9

I have a big csv file, which looks like this:

1,2,3,4,5,6,-99
1,2,3,4,5,6,-99
1,2,3,4,5,6,-99
1,2,3,4,5,6,25178
1,2,3,4,5,6,27986
1,2,3,4,5,6,-99

I want to select only the lines in which the 7th columns is equal to -99, so my output be:

1,2,3,4,5,6,-99
1,2,3,4,5,6,-99
1,2,3,4,5,6,-99
1,2,3,4,5,6,-99

I tried the following:

awk -F, '$7 == -99' input.txt > output.txt
awk -F, '{ if ($7 == -99) print $1,$2,$3,$4,$5,$6,$7 }' input.txt > output.txt

But both of them returned an empty output.txt. Can anyone tell me what I'm doing wrong? Thanks.

  • 3
    the first command works for me, second has a minor typo (closing parenthesis in print stmt) and doesn't set OFS... what is your awk version? probably you have dos style line endings? (but that doesn't cause an issue when I checked) – Sundeep Oct 21 '17 at 15:36
  • How do I know my awk version? Yes, I typed it wrong in here, but it's correct in my script. – Isabela Martins Oct 21 '17 at 15:58
  • With old awk you could try awk -F, '$7 == "-99"'. – Satō Katsura Oct 21 '17 at 15:59
  • for version, try the command awk --version if that doesn't work, check man awk – Sundeep Oct 21 '17 at 16:02
  • My version is 1.2 – Isabela Martins Oct 21 '17 at 16:31
9

The file that you run the script on has DOS line-endings. It may be that it was created on a Windows machine.

Use dos2unix to convert it to a Unix text file.

Alternatively, run it through tr:

tr -d '\r' <input.txt >input-unix.txt

Then use input-unix.txt with your otherwise correct awk code.


To modify the awk code instead of the input file:

awk -F, '$7 == "-99\r"' input.txt >output.txt

This takes the carriage-return at the end of the line into account.

Or,

awk -F, '$7 + 0 == -99' input.txt >output.txt

This forces the 7th column to be interpreted as a number, which "removes" the carriage-return.

Similarly,

awk -F, 'int($7) == -99' input.txt >output.txt

would also remove the \r.

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  • 1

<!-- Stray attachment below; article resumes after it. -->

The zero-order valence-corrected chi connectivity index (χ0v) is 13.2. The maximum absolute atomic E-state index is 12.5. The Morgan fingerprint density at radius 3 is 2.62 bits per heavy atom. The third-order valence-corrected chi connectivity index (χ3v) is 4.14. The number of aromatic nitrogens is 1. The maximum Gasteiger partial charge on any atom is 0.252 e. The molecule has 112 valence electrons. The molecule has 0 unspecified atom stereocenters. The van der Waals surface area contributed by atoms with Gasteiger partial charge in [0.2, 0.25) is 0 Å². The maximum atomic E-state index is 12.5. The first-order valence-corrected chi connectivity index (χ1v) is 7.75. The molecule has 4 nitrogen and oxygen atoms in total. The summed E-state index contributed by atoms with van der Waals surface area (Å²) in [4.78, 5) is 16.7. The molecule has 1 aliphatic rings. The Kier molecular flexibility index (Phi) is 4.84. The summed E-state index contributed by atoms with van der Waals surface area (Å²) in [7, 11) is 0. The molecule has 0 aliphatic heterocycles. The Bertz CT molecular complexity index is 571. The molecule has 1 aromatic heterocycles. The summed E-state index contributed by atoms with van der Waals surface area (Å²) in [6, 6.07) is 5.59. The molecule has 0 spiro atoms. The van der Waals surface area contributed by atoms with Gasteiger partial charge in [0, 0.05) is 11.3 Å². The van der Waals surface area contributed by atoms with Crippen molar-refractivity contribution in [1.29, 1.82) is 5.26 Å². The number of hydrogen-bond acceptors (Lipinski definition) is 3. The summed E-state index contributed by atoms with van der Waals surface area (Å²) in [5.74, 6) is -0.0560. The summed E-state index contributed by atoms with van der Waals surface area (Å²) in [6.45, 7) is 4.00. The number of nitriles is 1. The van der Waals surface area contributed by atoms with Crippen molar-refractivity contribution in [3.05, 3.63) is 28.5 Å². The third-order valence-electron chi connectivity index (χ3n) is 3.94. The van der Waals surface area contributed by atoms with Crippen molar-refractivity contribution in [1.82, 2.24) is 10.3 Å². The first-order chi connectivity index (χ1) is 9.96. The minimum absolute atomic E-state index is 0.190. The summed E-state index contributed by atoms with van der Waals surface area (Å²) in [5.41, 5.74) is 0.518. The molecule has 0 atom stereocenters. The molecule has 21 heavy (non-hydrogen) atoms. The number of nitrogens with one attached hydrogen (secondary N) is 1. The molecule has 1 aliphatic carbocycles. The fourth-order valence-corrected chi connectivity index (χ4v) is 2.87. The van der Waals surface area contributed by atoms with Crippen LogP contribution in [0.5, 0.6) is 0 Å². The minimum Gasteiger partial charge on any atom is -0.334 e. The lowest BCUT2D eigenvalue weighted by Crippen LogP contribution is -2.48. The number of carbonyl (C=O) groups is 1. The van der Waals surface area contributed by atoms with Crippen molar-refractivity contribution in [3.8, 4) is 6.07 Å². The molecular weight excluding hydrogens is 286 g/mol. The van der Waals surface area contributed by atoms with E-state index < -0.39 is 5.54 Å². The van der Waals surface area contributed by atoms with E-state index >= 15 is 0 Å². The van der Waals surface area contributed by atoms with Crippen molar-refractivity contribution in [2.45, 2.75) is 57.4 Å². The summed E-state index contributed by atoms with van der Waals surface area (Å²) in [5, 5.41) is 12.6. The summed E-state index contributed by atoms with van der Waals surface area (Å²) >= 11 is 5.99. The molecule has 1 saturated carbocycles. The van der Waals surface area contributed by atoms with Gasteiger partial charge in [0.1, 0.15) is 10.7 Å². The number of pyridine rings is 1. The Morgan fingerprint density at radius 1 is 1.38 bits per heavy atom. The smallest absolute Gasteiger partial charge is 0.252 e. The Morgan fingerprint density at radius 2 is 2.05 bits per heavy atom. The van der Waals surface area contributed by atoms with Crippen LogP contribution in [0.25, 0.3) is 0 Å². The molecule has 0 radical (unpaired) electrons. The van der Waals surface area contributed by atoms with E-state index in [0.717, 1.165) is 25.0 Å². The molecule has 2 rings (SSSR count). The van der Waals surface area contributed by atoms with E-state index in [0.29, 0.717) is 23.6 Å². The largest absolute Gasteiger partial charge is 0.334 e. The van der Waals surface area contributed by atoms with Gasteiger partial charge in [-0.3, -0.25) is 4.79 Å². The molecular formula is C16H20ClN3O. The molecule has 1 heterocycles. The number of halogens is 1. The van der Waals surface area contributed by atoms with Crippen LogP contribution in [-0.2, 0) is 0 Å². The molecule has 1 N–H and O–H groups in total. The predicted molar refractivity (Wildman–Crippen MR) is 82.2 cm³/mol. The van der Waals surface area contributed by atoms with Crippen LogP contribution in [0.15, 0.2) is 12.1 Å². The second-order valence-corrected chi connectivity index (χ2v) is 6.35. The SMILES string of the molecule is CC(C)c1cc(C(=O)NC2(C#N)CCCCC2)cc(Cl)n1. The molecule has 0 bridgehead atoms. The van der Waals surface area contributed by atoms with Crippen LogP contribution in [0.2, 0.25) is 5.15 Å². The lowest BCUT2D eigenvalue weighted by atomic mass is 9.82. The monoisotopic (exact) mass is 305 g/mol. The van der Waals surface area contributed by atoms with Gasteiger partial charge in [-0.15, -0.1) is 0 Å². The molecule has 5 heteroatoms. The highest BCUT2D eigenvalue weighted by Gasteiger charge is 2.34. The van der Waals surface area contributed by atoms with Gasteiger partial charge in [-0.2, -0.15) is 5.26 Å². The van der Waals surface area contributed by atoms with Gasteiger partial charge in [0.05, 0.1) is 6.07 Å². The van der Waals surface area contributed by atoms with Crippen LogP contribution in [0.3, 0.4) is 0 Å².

I tried the "-99\r" and it worked! That was it. Thank you very much!! – Isabela Martins Oct 21 '17 at 16:42
2
awk -F, '{if($7==-99)print $0}'

will do that...

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  • 2
    As would awk -F, '$7 == -99' input.txt (from the question), which means that there's something else going on than just getting the awk code right. – Kusalananda Oct 21 '17 at 16:31
  • Empty output... – Isabela Martins Oct 21 '17 at 16:35
0

A slight modification to @tonioc's answer

awk '{if($7 == -99){print}}' file > outfile
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0

a little late to the party.. but this should do it

awk -F, '$7 ~ /-99/' input.txt > output.txt

your original would also work if you added quotes, like so

awk -F, '$7 == "-99"' input.txt > output.txt

The default action when using a pattern match is to print, so {print} wont be needed

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0
awk -F',' '$7 ~ /-99/ {print $0}' filename.csv > result.csv
  1. Please note that ',' defines your separator to be comma.

  2. $ defines column. so, $7 defines the column number which you want to have a special value. here 7.

  3. ~ /-99/ searches for -99. you might put anything you need.

  4. $0 stands for ALL the columns in the file. You could simply write $1","$2","......if you do not want to print only specific columns.(or $1$2... if you do not need comma as separator for your results)

  5. > result.csv saves the output instead of printing it in terminal in result.scv file.

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